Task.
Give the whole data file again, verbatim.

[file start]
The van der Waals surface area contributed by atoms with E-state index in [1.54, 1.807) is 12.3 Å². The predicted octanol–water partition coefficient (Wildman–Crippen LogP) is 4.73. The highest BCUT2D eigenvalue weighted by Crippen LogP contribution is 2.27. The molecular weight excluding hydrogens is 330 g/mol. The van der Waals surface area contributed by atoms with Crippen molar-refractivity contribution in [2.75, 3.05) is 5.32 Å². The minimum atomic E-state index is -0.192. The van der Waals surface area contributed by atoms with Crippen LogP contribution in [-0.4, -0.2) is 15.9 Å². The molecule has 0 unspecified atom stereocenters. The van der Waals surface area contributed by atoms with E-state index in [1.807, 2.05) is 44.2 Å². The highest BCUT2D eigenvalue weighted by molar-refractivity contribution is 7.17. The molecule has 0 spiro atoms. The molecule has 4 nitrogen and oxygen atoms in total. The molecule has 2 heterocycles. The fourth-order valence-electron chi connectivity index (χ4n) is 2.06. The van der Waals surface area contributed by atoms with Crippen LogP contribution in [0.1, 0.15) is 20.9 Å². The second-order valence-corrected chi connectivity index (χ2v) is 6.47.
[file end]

The van der Waals surface area contributed by atoms with E-state index in [1.54, 1.807) is 12.3 Å². The predicted octanol–water partition coefficient (Wildman–Crippen LogP) is 4.73. The highest BCUT2D eigenvalue weighted by Crippen LogP contribution is 2.27. The molecular weight excluding hydrogens is 330 g/mol. The van der Waals surface area contributed by atoms with Crippen molar-refractivity contribution in [2.75, 3.05) is 5.32 Å². The minimum atomic E-state index is -0.192. The van der Waals surface area contributed by atoms with Crippen LogP contribution in [-0.4, -0.2) is 15.9 Å². The molecule has 0 unspecified atom stereocenters. The van der Waals surface area contributed by atoms with E-state index in [1.807, 2.05) is 44.2 Å². The highest BCUT2D eigenvalue weighted by molar-refractivity contribution is 7.17. The molecule has 0 spiro atoms. The molecule has 4 nitrogen and oxygen atoms in total. The molecule has 2 heterocycles. The fourth-order valence-electron chi connectivity index (χ4n) is 2.06. The van der Waals surface area contributed by atoms with Crippen LogP contribution in [0.1, 0.15) is 20.9 Å². The second-order valence-corrected chi connectivity index (χ2v) is 6.47.